Chimamanda Ngozi Adichie's views on cultural appropriation

Chimamanda Ngozi Adichie, author of Americanah and We Should All Be Feminists. 

Chimamanda Ngozi Adichie, author of Americanah and We Should All Be Feminists

You might know Chimamanda Ngozi Adichie from her novel Americanah, named one of “Ten Best Books of the Year” by The New York Times. Or you might have come across the Nigerian author’s TED Talk, “We Should All Be Feminists,” which was turned into this handy essay. I bought early-bird tickets for her event at the New Yorker festival both because Adichie’s been an inspiration for my writing, and because I knew she’d lay out her bare naked feminist opinions without hesitation.

My attention peaked when the topic turned to cultural appropriation. An African-American woman stepped up to the mic during the audience Q&A, asking Adichie for her thoughts on Stella McCartney’s latest fashion show. Apparently, the British designer had been accused of cultural appropriation on the runway in Paris for using traditional African Ankara prints on her models. Now, her company was standing by its assertion that the collection was a tribute -- not a co-optation.

Cultural appropriation has become a prominent issue in recent years, mostly because Miley Cyrus started wearing dreadlocks and twerking in 2013. Cyrus adopted what she considered the “fun” parts of black culture, while avoiding the racial stereotypes that accompany them. This led black artists like Nikki Minaj accused Cyrus of co-opting traditions she didn’t understand or respect. The (mostly white) people who came to her defense argued that Cyrus was only showing admiration.

Adichie’s audience member voiced similar sentiments about McCartney. “Everybody is offended, but I think the prints are beautiful,” she explained. “Of course everyone else wants to wear them, too!” She identified with Ankara prints and was excited that the world shared her sentiment. And so, she asked Adichie, what delineated between cultural celebration and appropriation?

After thinking for a few seconds, Adichie asked the room to picture the African woman who wore these prints everyday. Would that woman wonder, “Why aren’t I getting the same admiration and praise for my outfits as Stella McCartney? Why does the world only care when a big, international fashion designer puts these clothes on white models in Paris?” She might feel ripped off. Most fashion week attendees would know next to nothing about her daily customs, political struggles, and rich cultural traditions. Instead, they'd associate her Ankara “look” with a British fashion house.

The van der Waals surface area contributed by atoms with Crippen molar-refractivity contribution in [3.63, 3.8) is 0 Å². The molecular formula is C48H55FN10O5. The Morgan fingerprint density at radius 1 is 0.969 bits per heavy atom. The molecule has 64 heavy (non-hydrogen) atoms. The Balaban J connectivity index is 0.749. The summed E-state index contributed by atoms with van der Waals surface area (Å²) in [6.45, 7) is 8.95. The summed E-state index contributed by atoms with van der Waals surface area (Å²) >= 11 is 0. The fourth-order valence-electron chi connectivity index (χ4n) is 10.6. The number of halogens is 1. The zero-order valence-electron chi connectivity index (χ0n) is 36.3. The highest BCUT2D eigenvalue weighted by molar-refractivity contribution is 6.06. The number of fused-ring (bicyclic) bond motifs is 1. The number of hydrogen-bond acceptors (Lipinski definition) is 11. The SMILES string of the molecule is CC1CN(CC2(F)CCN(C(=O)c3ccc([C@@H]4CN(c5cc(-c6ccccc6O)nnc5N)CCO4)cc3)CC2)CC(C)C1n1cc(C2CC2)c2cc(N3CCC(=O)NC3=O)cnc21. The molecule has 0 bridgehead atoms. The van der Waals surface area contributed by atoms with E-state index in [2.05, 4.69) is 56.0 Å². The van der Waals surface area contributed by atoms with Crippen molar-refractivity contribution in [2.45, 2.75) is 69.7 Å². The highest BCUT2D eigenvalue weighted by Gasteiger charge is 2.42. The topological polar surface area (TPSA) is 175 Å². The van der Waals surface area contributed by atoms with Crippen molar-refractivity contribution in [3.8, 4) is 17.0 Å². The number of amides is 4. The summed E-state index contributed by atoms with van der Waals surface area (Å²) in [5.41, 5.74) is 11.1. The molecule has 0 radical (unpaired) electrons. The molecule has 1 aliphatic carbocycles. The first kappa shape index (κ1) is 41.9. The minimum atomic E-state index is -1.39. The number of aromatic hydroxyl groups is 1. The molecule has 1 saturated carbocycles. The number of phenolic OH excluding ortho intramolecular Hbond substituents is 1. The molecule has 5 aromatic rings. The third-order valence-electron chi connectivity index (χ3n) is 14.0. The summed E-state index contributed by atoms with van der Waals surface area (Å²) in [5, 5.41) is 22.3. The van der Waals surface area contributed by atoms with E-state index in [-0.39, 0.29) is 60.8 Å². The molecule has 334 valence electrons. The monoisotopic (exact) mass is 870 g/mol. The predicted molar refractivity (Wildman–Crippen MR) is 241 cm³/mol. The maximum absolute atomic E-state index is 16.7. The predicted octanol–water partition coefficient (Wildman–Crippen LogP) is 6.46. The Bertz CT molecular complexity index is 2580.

Dictionary definitions of cultural appropriation support Adichie's conclusion. The Cambridge Dictionary defines the phrase as "the act of taking or using things from a culture that is not your own, especially without showing that you understand or respect this culture.” Categorizing the McCartney runway as cultural appropriation is totally valid. But what about that audience member's more general concern? How do you differentiate between "showing that you understanding or respect" a given culture, and appropriating it?

What some people define as cultural appropriation, others interpret as cross-pollination. Journalists like Parul Sehgal and Jarune Uwujaren have explored this overlap in depth. While they both acknowledge the subjectivity of cultural appropriation, they also come to a definitive (and helpful) conclusion. In the words of Uwujaren:

“Where do we draw the line between “appropriate” forms of cultural exchange and more damaging patterns of cultural appropriation? To be honest, I don’t know that there is a thin, straight line between them. But even if the line between exchange and appropriation bends, twists, and loop-de-loops in ways it would take decades of academic thought to unpack, it has a definite starting point: Respect.

As someone who prefers certainty, I’ve long assumed that everything that appears to be cultural appropriation is. It always seemed safer to stay away from the blurriness altogether. Now, I'm reconsidering my approach. Adichie and Uwujaren have convinced me that my "safe" attitude to cultural appropriation has been coming from the wrong place: fear. Being afraid to offend people is different from respecting their culture. Who would you rather meet: somebody who appreciates your culture while respecting its boundaries, or someone so nervous about appropriating your traditions that they avoid your culture altogether?

I’d like to replace my fear with respect, as Uwujaren suggests. Obviously, respect doesn't mean wearing dreadlocks or hijabs or creating an Ankara-inspired wardrobe. It means spending more time learning about the cultures I’m so afraid I’ll accidentally appropriate. 

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